This is one I was really looking forward to seeing. I first experienced the Ward Theatre Company in the still innocent days of August, 2016 with their signature work, I Wish You a Boat. This small but influential theatrical company was founded by Wendy Ward in New York City in 2005. Its current incarnation in a generic office park in southwest Durham is also an acting studio. They are a healthy survivor of a particularly horrible recent year in which several small, local theatre companies have ceased operations.
Revival, their latest and currently running original production, really piqued my interest, mostly based on their website plus their very attractive posters that seemed to pop up on boards all over the city. Their online description that "the production is set in Appalachia circa 1959 and is performed by ten ensemble members at a fast clip with the emotional fervor of a deep woods jamboree" had me imagining shades of Flannery O'Connor or an intimate version of "Elmer Gantry." What I failed to focus on was the subtitle, "A Cultural and Musical Collage." This is a big part of the schizophrenic aspect of this production.
The theater is essentially a large conference room, but they quite effectively made it feel as if we were in a large tent. White sheets covered all the walls and ceiling and there were exposed strings of lights that further gave it a 1950’s feel. Except for wooden fold-up chairs that each cast member used, plus one wheelchair, there were no other props or scenery. A man and woman came out and sat across from the audience, numbering about sixteen. In a darkened room with only the sound of crickets (to further replicate a hot summer night despite the actual room being so cold that blankets were provided for the audience!), the man gave a moving description of a dream of Jesus coming to his room. Great start: very evocative and it set the ambience of time and place. Then the full ensemble came out, and that is where the anachronistic problem(s) began. That magical spell was immediately shattered by the music accompanying their arrival: something between the background to "The A-Team" and bad disco. OK, well, give it a chance.
Before I go on, the actual program that was handed out needs to be addressed. Despite it being a very attractive, and probably expensive, laminated program, it had some serious deficiencies. The ensemble (Holy Rollers) was listed, but did not say which characters they played; there was a long list of "gratitude" for contributors, but nothing about who did what; it said "directed by Wendy Ward," but nothing about who wrote, choreographed, arranged the musical numbers, etc.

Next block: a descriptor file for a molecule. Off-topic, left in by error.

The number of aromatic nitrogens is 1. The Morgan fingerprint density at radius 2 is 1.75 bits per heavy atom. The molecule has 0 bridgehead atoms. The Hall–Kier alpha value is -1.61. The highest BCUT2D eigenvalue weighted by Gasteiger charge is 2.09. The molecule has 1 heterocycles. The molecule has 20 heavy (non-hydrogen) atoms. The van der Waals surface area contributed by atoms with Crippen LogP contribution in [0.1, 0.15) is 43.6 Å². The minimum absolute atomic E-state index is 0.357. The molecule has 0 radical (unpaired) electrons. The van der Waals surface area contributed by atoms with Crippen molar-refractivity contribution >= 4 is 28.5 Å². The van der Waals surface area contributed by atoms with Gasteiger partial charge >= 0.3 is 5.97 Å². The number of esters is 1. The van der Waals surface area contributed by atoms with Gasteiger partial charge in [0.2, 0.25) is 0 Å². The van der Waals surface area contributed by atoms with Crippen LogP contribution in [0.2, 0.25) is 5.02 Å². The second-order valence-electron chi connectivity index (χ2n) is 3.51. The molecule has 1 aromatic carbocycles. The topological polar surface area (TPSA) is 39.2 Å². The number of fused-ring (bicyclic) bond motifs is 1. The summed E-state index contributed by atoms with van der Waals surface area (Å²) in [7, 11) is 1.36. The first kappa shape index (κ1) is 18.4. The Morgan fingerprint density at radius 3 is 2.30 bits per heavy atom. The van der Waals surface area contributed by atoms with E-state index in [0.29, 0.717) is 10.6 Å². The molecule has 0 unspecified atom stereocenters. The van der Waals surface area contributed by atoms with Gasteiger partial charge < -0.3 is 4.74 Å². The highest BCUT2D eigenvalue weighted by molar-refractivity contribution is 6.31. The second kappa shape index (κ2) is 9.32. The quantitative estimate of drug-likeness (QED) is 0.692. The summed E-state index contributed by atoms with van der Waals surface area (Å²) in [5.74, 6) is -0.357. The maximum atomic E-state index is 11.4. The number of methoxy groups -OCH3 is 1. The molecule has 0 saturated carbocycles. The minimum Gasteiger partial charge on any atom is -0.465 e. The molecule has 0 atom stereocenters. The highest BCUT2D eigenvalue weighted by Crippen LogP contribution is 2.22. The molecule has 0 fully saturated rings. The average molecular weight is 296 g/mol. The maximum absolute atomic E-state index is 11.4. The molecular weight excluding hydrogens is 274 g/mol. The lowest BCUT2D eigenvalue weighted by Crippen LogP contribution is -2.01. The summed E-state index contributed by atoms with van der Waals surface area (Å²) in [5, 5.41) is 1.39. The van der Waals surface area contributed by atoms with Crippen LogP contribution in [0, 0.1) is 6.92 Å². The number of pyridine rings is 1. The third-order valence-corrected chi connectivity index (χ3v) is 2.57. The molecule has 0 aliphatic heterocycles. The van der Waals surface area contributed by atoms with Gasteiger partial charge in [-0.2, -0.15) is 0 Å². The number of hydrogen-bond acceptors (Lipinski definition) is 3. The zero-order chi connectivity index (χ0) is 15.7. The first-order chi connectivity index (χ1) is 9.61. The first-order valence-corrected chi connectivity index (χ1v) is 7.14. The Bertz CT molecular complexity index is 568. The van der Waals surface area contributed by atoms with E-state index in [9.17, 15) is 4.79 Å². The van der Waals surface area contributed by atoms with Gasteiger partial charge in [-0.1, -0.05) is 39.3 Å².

So, we have nine sinners attending a Big Tent Revival in early June of 1959, and this is supposed to be their stories of what they believe in, what the church means to them, and their relationships with their fellow parishioners. Unfortunately, what should have been but one aspect of this drama, nearly completely overtook, in both actual time and importance, more important niceties like character development. I am talking about the disembodied voice of Brandon Cooke as Pastor Ralph Hewitt. At least half of the eighty-minute run time consisted of his voice reciting a boilerplate sermon in an uninspired monotone while the congregants reacted with, "Amen," "Tell it," and other responses. A little of this would have gone a long way, but certainly not half the play.
The only extended revelation of any sort of dramatic conflict was a wonderfully done monologue by the woman in the wheelchair about the dysfunction of her body, as well as her disputes with her caretaker sister. The remaining Holy Rollers' individual stories were told by each of them rapping (no, really!) about them. Perhaps the creator(s) had Hamilton in mind as a precedent, but it struck me more as a comedic sketch than anything else. This was even more disappointing because the big musical number that featured a traditional spiritual with soloist and chorus was spectacular, especially considering that all but the soloist had any real vocal background.
The costumes were dead-on accurate, portraying the poverty of the rural south in the 50s, and even with minimal, or no dialogue for some, all of the actors exuded a plaintive and searching quality that makes religion the hope of a better life to those suffering in this one. It was a shame that there was not more of this, and less of the "musical collage."
The play ended with a stunningly executed interpretation of baptism. With a water-filled basin, bucket, pail, or pitcher in hand, each actor portrayed both the ecstasy and pain of being washed of their sins and becoming saved. More of this quality could have saved this production, instead of resorting to gimmickry.
Revival continues through Sunday, May 7. For more details on this production, please view the sidebar.
Wendy Ward responds to some of the questions/comments in the attached Letter to the Editor sent to CVNC on April 12, 2017.